Supply and demand
The formation of Kotahi has had a significant influence on New Zealand’s domestic and ocean freight vendors, helping to contain supply chain costs while maintaining a regular shipping service. By pooling New Zealand‘s freight needs, Kotahi is able to match supply and demand to get products to markets around the world in a more efficient way.
The deal in June 2014 between Kotahi, the leading port of Tauranga and Maersk Line was a prime example of Fonterra's readiness to invest in its supply chain, with Kotahi even taking a small stake in the port.
Strong purchasing power
As a next step Kotahi established Coda – a new 50:50 joint venture with the Port of Tauranga. This amalgamated four of the partners' complementary domestic logistics businesses to create leaner and more efficient logistics in what is effectively a 4PL operation. At the same time, they do have 3PL options as well, meaning the ‘purchasing power’ of the organisations is significant although their combined operation is more synergistic rather than vertically integrated.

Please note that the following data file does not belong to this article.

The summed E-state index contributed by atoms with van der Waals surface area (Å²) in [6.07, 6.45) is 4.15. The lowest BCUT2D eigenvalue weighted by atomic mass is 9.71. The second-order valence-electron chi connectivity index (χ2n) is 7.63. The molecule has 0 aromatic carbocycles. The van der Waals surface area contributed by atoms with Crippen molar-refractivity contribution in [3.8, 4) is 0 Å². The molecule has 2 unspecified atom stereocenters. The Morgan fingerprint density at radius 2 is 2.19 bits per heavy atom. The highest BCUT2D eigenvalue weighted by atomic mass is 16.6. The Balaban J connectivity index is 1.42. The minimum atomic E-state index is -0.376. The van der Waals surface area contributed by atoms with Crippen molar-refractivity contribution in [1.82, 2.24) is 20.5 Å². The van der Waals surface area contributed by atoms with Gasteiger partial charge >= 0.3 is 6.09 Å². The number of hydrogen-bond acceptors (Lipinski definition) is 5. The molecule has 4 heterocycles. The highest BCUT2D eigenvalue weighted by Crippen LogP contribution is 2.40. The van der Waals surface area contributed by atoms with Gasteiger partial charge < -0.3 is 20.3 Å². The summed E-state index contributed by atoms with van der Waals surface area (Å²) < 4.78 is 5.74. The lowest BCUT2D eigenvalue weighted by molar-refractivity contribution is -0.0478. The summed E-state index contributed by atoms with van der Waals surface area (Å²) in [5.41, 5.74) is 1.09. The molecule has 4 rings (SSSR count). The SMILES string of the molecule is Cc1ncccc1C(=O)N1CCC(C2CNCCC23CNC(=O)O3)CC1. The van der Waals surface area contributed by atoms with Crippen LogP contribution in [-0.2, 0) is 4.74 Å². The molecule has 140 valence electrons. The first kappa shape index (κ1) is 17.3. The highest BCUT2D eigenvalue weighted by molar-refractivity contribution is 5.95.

There is no doubt that Coda has been a great risk reducer in logistics design for many customers.
The model works well in New Zealand due the size of the agriculture export sector, the reliance that NZ has on shipping companies and the seasonal nature of the industry which leads to peak loading on warehouses and road/rail transport. The use of 4PLs is pretty standard globally, but may not be sufficiently exploited if 3PL operators are proactive in securing the business for themselves – there should be plenty of applicability for a Coda-type set-up in other settings worldwide.
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